US20120232409A1 - System and method for renal artery occlusion during renal denervation therapy - Google Patents

System and method for renal artery occlusion during renal denervation therapy Download PDF

Info

Publication number
US20120232409A1
US20120232409A1 US13327161 US201113327161A US2012232409A1 US 20120232409 A1 US20120232409 A1 US 20120232409A1 US 13327161 US13327161 US 13327161 US 201113327161 A US201113327161 A US 201113327161A US 2012232409 A1 US2012232409 A1 US 2012232409A1
Authority
US
Grant status
Application
Patent type
Prior art keywords
renal
renal artery
denervation therapy
blood flow
method
Prior art date
Legal status (The legal status is an assumption and is not a legal conclusion. Google has not performed a legal analysis and makes no representation as to the accuracy of the status listed.)
Pending
Application number
US13327161
Inventor
Jeffrey E. Stahmann
Allan C. Shuros
Current Assignee (The listed assignees may be inaccurate. Google has not performed a legal analysis and makes no representation or warranty as to the accuracy of the list.)
Boston Scientific Scimed Inc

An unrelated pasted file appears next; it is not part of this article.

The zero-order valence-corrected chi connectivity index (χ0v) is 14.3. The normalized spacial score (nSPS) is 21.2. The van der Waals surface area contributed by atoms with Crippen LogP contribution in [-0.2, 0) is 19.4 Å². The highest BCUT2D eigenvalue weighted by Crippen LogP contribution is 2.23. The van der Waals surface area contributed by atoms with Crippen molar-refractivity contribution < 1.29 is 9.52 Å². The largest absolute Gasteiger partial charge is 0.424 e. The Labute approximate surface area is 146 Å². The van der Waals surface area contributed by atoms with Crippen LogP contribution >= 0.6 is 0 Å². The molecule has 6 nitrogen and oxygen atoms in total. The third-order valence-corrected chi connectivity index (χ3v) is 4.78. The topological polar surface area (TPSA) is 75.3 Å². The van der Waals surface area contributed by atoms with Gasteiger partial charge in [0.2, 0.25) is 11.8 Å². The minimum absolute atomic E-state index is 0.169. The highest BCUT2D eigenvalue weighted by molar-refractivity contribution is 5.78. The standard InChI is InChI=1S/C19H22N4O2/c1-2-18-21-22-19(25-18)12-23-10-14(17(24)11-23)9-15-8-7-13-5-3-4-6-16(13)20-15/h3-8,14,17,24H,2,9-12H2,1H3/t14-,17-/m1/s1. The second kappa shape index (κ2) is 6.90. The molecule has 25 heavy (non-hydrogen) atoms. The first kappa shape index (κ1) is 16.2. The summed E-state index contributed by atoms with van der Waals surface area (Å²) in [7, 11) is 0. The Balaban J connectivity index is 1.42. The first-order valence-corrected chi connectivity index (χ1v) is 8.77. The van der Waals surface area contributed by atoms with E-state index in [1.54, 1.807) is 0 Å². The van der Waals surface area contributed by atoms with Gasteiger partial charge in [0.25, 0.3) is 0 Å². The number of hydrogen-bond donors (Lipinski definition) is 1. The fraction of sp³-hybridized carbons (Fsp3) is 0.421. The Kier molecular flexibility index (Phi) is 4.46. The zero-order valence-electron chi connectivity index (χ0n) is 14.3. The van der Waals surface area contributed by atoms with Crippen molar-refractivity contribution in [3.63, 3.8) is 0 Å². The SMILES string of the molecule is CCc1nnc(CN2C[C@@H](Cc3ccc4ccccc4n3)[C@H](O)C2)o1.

Original Assignee
Boston Scientific Scimed Inc
Priority date (The priority date is an assumption and is not a legal conclusion. Google has not performed a legal analysis and makes no representation as to the accuracy of the date listed.)
Filing date
Publication date

Links

Images

Classifications

    • AHUMAN NECESSITIES
    • A61MEDICAL OR VETERINARY SCIENCE; HYGIENE
    • A61BDIAGNOSIS; SURGERY; IDENTIFICATION
    • A61B5/00Detecting, measuring or recording for diagnostic purposes; Identification of persons
    • A61B5/20Detecting, measuring or recording for diagnostic purposes; Identification of persons for measuring urological functions restricted to the evaluation of the urinary system
    • A61B5/201Assessing renal or kidney functions
    • AHUMAN NECESSITIES
    • A61MEDICAL OR VETERINARY SCIENCE; HYGIENE
    • A61BDIAGNOSIS; SURGERY; IDENTIFICATION
    • A61B18/00Surgical instruments, devices or methods for transferring non-mechanical forms of energy to or from the body
    • A61B18/02Surgical instruments, devices or methods for transferring non-mechanical forms of energy to or from the body by cooling, e.g. cryogenic techniques
    • AHUMAN NECESSITIES
    • A61MEDICAL OR VETERINARY SCIENCE; HYGIENE
    • A61BDIAGNOSIS; SURGERY; IDENTIFICATION
    • A61B18/00Surgical instruments, devices or methods for transferring non-mechanical forms of energy to or from the body
    • A61B18/04Surgical instruments, devices or methods for transferring non-mechanical forms of energy to or from the body by heating
    • A61B18/12Surgical instruments, devices or methods for transferring non-mechanical forms of energy to or from the body by heating by passing a current through the tissue to be heated, e.g. high-frequency current
    • A61B18/1206Generators therefor
    • AHUMAN NECESSITIES
    • A61MEDICAL OR VETERINARY SCIENCE; HYGIENE
    • A61BDIAGNOSIS; SURGERY; IDENTIFICATION
    • A61B18/00Surgical instruments, devices or methods for transferring non-mechanical forms of energy to or from the body